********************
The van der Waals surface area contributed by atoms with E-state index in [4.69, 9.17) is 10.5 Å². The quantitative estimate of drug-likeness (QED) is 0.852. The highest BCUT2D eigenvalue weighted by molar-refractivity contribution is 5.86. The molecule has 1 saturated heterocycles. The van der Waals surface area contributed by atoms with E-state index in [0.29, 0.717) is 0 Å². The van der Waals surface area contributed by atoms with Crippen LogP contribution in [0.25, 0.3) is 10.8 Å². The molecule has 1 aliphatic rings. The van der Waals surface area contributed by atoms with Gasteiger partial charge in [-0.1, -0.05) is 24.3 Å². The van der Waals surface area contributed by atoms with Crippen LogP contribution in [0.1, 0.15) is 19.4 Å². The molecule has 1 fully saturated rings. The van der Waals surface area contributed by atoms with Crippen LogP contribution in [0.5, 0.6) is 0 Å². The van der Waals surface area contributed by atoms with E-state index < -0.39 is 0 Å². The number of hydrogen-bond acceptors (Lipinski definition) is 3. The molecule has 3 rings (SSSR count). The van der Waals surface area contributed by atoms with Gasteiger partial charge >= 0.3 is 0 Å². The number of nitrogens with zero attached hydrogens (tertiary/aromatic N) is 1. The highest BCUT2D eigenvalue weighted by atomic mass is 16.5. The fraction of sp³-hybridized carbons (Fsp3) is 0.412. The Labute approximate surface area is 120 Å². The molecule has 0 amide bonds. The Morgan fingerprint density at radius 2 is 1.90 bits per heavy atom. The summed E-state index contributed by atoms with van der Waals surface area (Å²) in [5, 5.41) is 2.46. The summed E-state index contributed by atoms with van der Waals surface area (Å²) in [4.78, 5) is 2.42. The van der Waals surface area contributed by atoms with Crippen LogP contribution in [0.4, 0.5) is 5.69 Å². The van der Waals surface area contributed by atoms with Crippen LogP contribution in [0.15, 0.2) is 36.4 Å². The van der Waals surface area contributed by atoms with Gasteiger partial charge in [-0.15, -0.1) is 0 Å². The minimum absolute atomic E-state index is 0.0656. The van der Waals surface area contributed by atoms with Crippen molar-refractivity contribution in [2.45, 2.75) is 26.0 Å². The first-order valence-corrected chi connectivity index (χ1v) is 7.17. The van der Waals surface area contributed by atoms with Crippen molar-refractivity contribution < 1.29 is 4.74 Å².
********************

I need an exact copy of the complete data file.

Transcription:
The van der Waals surface area contributed by atoms with E-state index in [4.69, 9.17) is 10.5 Å². The quantitative estimate of drug-likeness (QED) is 0.852. The highest BCUT2D eigenvalue weighted by molar-refractivity contribution is 5.86. The molecule has 1 saturated heterocycles. The van der Waals surface area contributed by atoms with E-state index in [0.29, 0.717) is 0 Å². The van der Waals surface area contributed by atoms with Crippen LogP contribution in [0.25, 0.3) is 10.8 Å². The molecule has 1 aliphatic rings. The van der Waals surface area contributed by atoms with Gasteiger partial charge in [-0.1, -0.05) is 24.3 Å². The van der Waals surface area contributed by atoms with Crippen LogP contribution in [0.1, 0.15) is 19.4 Å². The molecule has 1 fully saturated rings. The van der Waals surface area contributed by atoms with Crippen LogP contribution in [0.5, 0.6) is 0 Å². The van der Waals surface area contributed by atoms with E-state index < -0.39 is 0 Å². The number of hydrogen-bond acceptors (Lipinski definition) is 3. The molecule has 3 rings (SSSR count). The van der Waals surface area contributed by atoms with Gasteiger partial charge >= 0.3 is 0 Å². The number of nitrogens with zero attached hydrogens (tertiary/aromatic N) is 1. The highest BCUT2D eigenvalue weighted by atomic mass is 16.5. The fraction of sp³-hybridized carbons (Fsp3) is 0.412. The Labute approximate surface area is 120 Å². The molecule has 0 amide bonds. The Morgan fingerprint density at radius 2 is 1.90 bits per heavy atom. The summed E-state index contributed by atoms with van der Waals surface area (Å²) in [5, 5.41) is 2.46. The summed E-state index contributed by atoms with van der Waals surface area (Å²) in [4.78, 5) is 2.42. The van der Waals surface area contributed by atoms with Crippen LogP contribution in [0.4, 0.5) is 5.69 Å². The van der Waals surface area contributed by atoms with Crippen LogP contribution in [0.15, 0.2) is 36.4 Å². The van der Waals surface area contributed by atoms with Gasteiger partial charge in [-0.15, -0.1) is 0 Å². The minimum absolute atomic E-state index is 0.0656. The van der Waals surface area contributed by atoms with Crippen molar-refractivity contribution in [2.45, 2.75) is 26.0 Å². The first-order valence-corrected chi connectivity index (χ1v) is 7.17. The van der Waals surface area contributed by atoms with Crippen molar-refractivity contribution < 1.29 is 4.74 Å².